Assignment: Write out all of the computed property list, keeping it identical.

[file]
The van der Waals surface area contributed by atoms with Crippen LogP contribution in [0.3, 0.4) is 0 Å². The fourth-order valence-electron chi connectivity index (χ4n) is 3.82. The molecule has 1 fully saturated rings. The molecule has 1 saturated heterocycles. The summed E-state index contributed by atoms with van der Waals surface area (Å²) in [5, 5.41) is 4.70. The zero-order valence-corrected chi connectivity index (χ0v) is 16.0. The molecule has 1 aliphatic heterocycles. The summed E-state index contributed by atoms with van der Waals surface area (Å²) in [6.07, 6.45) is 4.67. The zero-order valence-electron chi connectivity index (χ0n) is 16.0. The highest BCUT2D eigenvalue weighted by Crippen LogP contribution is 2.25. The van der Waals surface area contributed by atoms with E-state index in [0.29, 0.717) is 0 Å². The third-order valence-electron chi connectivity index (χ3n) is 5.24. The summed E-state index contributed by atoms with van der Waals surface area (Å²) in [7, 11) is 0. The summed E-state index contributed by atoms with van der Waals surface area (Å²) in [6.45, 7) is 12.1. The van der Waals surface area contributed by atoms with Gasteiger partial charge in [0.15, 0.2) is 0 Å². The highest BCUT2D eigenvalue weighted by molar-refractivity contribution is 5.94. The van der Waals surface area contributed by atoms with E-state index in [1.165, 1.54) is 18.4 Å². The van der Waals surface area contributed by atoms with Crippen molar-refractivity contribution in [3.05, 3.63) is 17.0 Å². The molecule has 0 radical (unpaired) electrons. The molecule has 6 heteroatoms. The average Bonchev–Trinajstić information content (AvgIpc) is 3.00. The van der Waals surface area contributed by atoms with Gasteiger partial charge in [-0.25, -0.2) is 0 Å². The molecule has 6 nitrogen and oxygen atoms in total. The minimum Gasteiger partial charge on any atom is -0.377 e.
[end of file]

The van der Waals surface area contributed by atoms with Crippen LogP contribution in [0.3, 0.4) is 0 Å². The fourth-order valence-electron chi connectivity index (χ4n) is 3.82. The molecule has 1 fully saturated rings. The molecule has 1 saturated heterocycles. The summed E-state index contributed by atoms with van der Waals surface area (Å²) in [5, 5.41) is 4.70. The zero-order valence-corrected chi connectivity index (χ0v) is 16.0. The molecule has 1 aliphatic heterocycles. The summed E-state index contributed by atoms with van der Waals surface area (Å²) in [6.07, 6.45) is 4.67. The zero-order valence-electron chi connectivity index (χ0n) is 16.0. The highest BCUT2D eigenvalue weighted by Crippen LogP contribution is 2.25. The van der Waals surface area contributed by atoms with E-state index in [0.29, 0.717) is 0 Å². The third-order valence-electron chi connectivity index (χ3n) is 5.24. The summed E-state index contributed by atoms with van der Waals surface area (Å²) in [7, 11) is 0. The summed E-state index contributed by atoms with van der Waals surface area (Å²) in [6.45, 7) is 12.1. The van der Waals surface area contributed by atoms with Gasteiger partial charge in [0.15, 0.2) is 0 Å². The highest BCUT2D eigenvalue weighted by molar-refractivity contribution is 5.94. The van der Waals surface area contributed by atoms with E-state index in [1.165, 1.54) is 18.4 Å². The van der Waals surface area contributed by atoms with Crippen molar-refractivity contribution in [3.05, 3.63) is 17.0 Å². The molecule has 0 radical (unpaired) electrons. The molecule has 6 heteroatoms. The average Bonchev–Trinajstić information content (AvgIpc) is 3.00. The van der Waals surface area contributed by atoms with Gasteiger partial charge in [-0.25, -0.2) is 0 Å². The molecule has 6 nitrogen and oxygen atoms in total. The minimum Gasteiger partial charge on any atom is -0.377 e.